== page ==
While the Constitution limits government intrusion on the freedom of speech and of the press, the law does not offer absolute protection for journalists against revealing their sources. Congress has not enacted robust protections and the Supreme Court has not interpreted the First Amendment as itself embodying such a privilege — nothing approximating a broad “press privilege” relieving reporters from revealing sources. Such a privilege is protected at the state level in nearly all states. But no such privilege has been recognized uniformly at the federal level.

[Murillo is a third-year student at Harvard Law School, where she is an editor of the Harvard Law Review]

Dispute Over Public Officials and Social Media

An emerging debate about whether elected officials violate people's free speech rights by blocking them on social media is spreading across the US as groups sue or warn politicians to stop the practice.

The American Civil Liberties Union sued Gov Paul LePage (R-ME) and sent warning letters to Utah's congressional delegation. It followed recent lawsuits against the governors of Maryland and Kentucky and President Donald Trump. Politicians at all levels increasingly embrace social media to discuss government business, sometimes at the expense of traditional town halls or in-person meetings. "People turn to social media because they see their elected officials as being available there and they're hungry for opportunities to express their opinions and share feedback," said Anna Thomas, spokeswoman for the ACLU of Utah. "That includes people who disagree with public officials." Most of the officials targeted so far — all Republicans — say they are not violating free speech but policing social media pages to get rid of people who post hateful, violent, obscene or abusive messages.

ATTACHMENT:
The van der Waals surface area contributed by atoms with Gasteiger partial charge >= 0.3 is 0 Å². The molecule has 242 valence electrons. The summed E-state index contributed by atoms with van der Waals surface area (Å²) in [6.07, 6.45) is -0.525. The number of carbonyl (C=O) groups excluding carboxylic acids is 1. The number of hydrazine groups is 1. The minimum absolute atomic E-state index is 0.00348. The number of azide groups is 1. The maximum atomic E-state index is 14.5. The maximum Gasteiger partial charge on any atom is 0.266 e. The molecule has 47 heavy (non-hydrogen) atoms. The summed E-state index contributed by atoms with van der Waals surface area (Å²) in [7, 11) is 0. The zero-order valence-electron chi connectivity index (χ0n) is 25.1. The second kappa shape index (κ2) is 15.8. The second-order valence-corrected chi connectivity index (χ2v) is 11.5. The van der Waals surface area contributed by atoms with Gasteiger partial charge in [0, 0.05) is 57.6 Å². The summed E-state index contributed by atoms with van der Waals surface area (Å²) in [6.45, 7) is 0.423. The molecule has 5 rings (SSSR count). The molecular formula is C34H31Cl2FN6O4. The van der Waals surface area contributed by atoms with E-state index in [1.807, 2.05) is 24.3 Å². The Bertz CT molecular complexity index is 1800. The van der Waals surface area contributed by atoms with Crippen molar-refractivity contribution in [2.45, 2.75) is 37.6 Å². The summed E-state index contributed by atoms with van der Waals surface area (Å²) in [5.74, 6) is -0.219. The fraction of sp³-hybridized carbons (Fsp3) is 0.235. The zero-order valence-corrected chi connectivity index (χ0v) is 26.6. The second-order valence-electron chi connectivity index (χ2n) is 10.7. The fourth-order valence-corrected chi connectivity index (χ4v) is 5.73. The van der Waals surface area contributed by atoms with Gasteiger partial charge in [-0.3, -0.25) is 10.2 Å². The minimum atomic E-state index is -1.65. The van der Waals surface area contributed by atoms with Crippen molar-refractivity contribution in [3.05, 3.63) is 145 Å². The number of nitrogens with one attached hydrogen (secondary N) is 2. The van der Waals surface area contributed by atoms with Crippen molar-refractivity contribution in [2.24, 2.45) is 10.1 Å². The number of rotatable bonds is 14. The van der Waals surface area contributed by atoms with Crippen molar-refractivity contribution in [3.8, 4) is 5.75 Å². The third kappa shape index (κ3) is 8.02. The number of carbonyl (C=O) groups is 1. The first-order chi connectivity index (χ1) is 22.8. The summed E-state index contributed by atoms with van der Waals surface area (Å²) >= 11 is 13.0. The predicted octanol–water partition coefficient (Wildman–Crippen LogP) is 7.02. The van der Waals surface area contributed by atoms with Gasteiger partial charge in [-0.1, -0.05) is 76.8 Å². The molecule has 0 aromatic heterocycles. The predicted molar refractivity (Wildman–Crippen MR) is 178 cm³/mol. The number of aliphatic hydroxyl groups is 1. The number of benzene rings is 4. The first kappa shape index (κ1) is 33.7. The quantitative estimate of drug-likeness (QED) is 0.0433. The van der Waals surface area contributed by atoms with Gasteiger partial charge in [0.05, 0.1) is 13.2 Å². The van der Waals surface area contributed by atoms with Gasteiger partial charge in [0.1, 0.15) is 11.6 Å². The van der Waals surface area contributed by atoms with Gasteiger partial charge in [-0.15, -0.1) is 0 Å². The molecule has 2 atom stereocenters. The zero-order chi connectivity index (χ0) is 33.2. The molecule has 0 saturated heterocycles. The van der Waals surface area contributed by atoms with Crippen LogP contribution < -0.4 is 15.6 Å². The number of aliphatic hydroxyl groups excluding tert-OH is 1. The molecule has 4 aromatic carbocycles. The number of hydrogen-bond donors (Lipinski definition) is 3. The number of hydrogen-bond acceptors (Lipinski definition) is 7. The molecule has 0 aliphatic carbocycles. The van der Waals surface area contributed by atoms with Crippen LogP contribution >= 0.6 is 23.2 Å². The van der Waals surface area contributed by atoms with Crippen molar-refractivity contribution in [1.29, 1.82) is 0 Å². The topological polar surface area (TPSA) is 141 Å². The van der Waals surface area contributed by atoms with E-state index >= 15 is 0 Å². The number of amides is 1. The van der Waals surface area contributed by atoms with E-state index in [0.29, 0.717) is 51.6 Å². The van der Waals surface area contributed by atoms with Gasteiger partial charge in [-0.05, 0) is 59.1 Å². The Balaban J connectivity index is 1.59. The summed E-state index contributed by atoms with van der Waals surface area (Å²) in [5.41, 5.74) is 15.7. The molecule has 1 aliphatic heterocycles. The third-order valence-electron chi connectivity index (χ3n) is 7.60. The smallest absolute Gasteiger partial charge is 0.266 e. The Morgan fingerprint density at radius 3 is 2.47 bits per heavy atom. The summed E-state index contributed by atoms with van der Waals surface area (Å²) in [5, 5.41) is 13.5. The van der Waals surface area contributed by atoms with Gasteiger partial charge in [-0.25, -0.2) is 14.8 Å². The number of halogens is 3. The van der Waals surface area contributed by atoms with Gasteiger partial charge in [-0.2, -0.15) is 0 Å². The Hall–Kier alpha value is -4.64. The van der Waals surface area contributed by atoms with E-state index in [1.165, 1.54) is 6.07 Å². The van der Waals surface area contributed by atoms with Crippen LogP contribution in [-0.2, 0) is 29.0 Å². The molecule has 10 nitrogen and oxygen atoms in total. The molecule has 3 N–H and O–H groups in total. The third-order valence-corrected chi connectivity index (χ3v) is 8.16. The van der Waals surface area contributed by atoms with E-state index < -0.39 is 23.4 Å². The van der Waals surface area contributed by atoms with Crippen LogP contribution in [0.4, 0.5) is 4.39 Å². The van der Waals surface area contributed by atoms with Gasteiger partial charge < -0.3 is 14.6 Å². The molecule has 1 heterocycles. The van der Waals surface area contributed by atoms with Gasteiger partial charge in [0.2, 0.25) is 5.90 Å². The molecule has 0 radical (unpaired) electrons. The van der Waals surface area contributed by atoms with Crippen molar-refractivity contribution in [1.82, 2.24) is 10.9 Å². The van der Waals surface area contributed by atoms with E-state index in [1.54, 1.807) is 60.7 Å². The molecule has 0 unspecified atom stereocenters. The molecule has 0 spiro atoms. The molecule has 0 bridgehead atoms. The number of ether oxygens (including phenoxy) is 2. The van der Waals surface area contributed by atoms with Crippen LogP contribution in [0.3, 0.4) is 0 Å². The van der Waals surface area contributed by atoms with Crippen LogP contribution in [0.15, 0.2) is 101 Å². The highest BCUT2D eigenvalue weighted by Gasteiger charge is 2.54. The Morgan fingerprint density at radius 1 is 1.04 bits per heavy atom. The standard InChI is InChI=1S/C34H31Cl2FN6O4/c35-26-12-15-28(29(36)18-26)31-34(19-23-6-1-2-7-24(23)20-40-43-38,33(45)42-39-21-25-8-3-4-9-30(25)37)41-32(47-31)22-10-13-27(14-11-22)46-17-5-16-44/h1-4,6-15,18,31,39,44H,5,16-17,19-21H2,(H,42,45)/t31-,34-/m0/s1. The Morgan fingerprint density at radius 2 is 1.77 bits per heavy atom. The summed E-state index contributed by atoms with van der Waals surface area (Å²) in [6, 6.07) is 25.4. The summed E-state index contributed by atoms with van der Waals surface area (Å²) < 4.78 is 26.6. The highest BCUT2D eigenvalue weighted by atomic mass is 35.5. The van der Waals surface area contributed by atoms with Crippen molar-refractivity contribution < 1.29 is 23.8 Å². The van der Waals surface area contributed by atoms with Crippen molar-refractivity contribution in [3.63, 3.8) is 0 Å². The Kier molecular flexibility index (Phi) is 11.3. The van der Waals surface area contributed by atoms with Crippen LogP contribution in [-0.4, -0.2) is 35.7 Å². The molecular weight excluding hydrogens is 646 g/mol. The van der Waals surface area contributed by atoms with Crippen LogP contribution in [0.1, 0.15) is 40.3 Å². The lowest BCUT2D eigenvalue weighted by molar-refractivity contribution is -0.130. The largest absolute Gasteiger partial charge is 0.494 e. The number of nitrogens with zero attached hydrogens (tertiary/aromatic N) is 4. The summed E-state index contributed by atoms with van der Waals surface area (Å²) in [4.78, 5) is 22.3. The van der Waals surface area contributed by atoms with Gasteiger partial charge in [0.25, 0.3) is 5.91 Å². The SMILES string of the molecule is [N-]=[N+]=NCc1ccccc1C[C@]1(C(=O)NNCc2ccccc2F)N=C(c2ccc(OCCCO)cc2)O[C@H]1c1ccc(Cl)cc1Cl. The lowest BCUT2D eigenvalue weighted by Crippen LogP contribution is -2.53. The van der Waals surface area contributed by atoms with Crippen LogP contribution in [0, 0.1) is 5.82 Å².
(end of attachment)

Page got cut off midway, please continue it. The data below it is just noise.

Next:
Network Neutrality Fake Out

As the number of online comments in the Federal Communications Commission's network neutrality proceeding soars to record highs, groups on both sides of the debate are calling on Congress to investigate mounting allegations of fake public input. The latest allegations come from the conservative-leaning National Legal and Policy Center (NLPC), which said a whopping 5.8 million pro-net neutrality comments submitted between July 17 and Aug. 4 using the same one sentence appear to be fake. The docket has been plagued for months by charges that many of the comments are duplicates, filed under fake names or submitted without the permission of the people who supposedly signed them. The growing controversy is raising questions about how the comments will be used when the FCC mulls a final order. "It's almost unimaginable how anybody thinks this could do any good," NLPC President Peter Flaherty said.

Today's Quote 08.10.2017

“What makes Trump different is that he’s systematically trying to delegitimize the news as an institution because they won’t cover him the way he wants to be covered. That’s what’s different here.”
-- Tom Rosenstiel, executive director of the American Press Institute

Just Months Later, Another Press Secretary Profile

As a media correspondent for The Times, I cover the intersection of journalism and politics, a juncture that has seen its share of pileups in 2017. The president labeled the mainstream media “the enemy of the American people.” The White House briefing turned into a daily grudge match over the nature of transparency and truth. Alarms are sounding about an erosion of press freedoms once thought sacrosanct in a democracy. The White House press secretary plays a central role in that debate.

Sarah Huckabee Sanders, who at 34 is among the youngest people to hold the title, must manage the message of her administration and liaise with dozens of reporters, while also acting as a frequent vessel of President Donald Trump’s anti-media ire. “I’ve grown up with the press, in the press,” she told me, referring to her upbringing as the daughter of Mike Huckabee, the Republican former governor of Arkansas and a two-time presidential candidate. “I’ve never seen the level of hostility that this press corps has to the president.”